President Trump puts a focus on agriculture and rural America as he heads to Nashville to address the American Farm Bureau Federation’s annual convention on Monday in his first major speech since signing the sweeping tax bill before Christmas. 

Trump is widely expected to talk about his coming infrastructure initiative in the speech, and Farm Bureau members are also hoping he’ll urge Congress to pass a new farm bill this year to replace the expiring 2014 law. It will be the first time he has devoted as much time to agriculture since a trip to Iowa in June when he promised to rebuild rural America

Agriculture Secretary Sonny Perdue also will address the Farm Bureau convention Monday afternoon. Some 7,000 people are expected to be in attendance. 

Trump and Perdue will be talking to an audience nervous about his trade agenda and the pending renegotiation of the North American Free Trade Agreement, but largely appreciative of his regulatory agenda and court appointments.

Blake Hurst, president of the Missouri Farm Bureau, said he would like to hear some assurances on Trump’s trade policy as well as a “a commitment to continued progress on regulation.” 

The Trump administration is moving forward with one of the Farm Bureau’s top regulatory priorities, replacing the Obama-era “Waters of the U.S.” rule re-defining the jurisdiction of the Clean Water Act, but has yet to release a new version. 

The president of the Iowa Farm Bureau, Craig Hill, also wants to hear some assurances from Trump on trade. “Access to growing world demand and setting a high standard for trade is essential for American agriculture to prosper, and hopefully the president will speak to this commitment,” he said. 

Ahead of the trip to Nashville, Trump met Thursday with five GOP senators at the White House, including Agriculture Chairman Pat Roberts, R-Kan., who pressed him on the importance to agriculture of trade and a new farm bill. 

Trump “understands the difficulty farm country is going through,” Roberts said.

Citing recent meetings he has held around Indiana, Democratic Sen. Joe Donnelly said he believes that lawmakers and the Trump administration will preserve programs that underpin farm income. 

“The agricultural issues I heard most about included the need to manage and mitigate the risks associated with farming, protecting crop insurance, expanding market and trade opportunities, supporting biofuels, and improving soil health,” Donnelly said.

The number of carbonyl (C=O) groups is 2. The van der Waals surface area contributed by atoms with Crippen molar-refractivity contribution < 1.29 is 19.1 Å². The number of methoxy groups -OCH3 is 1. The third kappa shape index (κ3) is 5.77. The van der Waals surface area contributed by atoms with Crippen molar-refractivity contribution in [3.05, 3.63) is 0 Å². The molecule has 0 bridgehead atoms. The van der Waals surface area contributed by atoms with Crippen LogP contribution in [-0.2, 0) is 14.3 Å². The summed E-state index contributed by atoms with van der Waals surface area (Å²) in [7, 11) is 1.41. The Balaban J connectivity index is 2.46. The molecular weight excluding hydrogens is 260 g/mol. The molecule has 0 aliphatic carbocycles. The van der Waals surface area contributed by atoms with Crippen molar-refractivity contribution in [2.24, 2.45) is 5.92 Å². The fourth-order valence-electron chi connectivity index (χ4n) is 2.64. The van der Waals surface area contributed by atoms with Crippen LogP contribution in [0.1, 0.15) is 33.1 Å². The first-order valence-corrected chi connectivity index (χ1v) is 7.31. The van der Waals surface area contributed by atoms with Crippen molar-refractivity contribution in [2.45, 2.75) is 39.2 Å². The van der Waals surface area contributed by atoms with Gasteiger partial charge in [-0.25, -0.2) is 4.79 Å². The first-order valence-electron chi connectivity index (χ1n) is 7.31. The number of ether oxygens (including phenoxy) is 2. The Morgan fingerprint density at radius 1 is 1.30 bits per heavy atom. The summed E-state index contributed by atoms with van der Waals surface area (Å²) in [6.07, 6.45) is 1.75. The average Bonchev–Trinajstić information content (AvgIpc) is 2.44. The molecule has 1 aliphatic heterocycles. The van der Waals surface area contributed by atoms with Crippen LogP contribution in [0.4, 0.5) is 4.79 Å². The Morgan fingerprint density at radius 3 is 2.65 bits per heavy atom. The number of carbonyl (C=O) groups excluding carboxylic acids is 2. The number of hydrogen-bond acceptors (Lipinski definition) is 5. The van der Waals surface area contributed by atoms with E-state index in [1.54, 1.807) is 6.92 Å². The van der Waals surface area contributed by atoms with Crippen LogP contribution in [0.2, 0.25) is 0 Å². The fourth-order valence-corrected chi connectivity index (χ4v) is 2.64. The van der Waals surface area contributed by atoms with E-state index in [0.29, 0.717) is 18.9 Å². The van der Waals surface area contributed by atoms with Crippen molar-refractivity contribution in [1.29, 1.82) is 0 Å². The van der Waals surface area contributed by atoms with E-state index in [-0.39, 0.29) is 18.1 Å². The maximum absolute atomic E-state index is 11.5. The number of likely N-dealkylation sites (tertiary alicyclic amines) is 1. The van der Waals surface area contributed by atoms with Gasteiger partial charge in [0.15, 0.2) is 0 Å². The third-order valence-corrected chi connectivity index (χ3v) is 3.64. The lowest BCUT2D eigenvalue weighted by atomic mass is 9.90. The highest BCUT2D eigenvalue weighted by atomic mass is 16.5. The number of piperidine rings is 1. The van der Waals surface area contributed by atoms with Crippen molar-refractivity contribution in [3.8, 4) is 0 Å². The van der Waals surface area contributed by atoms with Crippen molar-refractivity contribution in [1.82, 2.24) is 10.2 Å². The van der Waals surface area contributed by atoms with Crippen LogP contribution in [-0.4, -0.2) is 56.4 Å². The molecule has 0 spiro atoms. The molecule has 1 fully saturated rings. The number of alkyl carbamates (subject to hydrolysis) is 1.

Farmers also are worried about the opioid epidemic - an issue that also will be addressed at the Farm Bureau convention - and want help with expansion of rural broadband, Donnelly said. 

AFBF President Zippy Duvall and Roger Johnson, the president of the second largest general farm organization, the National Farmers Union, will address the convention on Monday about an unusual joint project attacking the opioid epidemic, called “Farm Town Strong.” They will be joined by Anne Hazlett, USDA's assistant to the secretary for rural development.

Back in Washington, Republican and Democratic leaders said they were optimistic they would reach a budget agreement by the time the latest stopgap spending bill expires Jan. 19. 

The leaders need to cut a deal on limits for defense and non-defense spending and also decide what to do with a disaster-aid package that includes new farm bill funding for cotton and dairy producers as well as assistance for growers who lost crops to last year’s hurricanes. 

Democrats also have been pushing for legislation to allow Dreamers - immigrants who were brought to the country illegally as children to remain in the U.S. - while Republicans want to include an extension of expired tax breaks, including several for biofuels. 

“I am optimistic we will get a resolution before Jan. 19,” Senate Majority Leader Mitch McConnell, R-Ky., said of the budget talks. 

Senate Minority Leader Charles Schumer, D-N.Y., said a meeting between the leaders and senior White House officials on Wednesday was “positive and productive.” 

“There are things they want. There are things we want. We can come to a good agreement if everyone is reasonable,” Schumer said. “We intend to be reasonable, but we do not intend to abandon our priorities.”

Here’s a list of agriculture- or rural-related events scheduled for this week in Washington and elsewhere:

Monday, Jan. 8

American Farm Bureau Federation annual convention, through Tuesday. President Trump and Agriculture Secretary Sonny Perdue speak Monday afternoon. 

Tuesday, Jan. 9

AFBF annual convention. 

10 a.m. - Senate Finance Committee hearing on the nomination of Alex Azar to be secretary of the Department of Health and Human Services, 215 Dirksen.

Wednesday, Jan. 10

9:30 a.m. - The president of the U.S. Chamber of Commerce, Thomas Donohue's, annual speech on the state of American business, 1615 H Street NW.

10 a.m. - Senate Environment and Public Works Committee hearing, “America’s Water Infrastructure Needs and Challenges,” 406 Dirksen.

Thursday, Jan. 11

Time TBD - Senate Health, Education, Labor and Pensions Committee meeting to vote on the nominations to various Labor Department positions, including the assistant secretary for occupational safety and health and the administrator of the wage and hour division.

Friday, Jan.. 12

Noon - USDA releases the annual Crop Production report, January Crop Productionon report, and the monthly World Agricultural Supply and Demand Estimates


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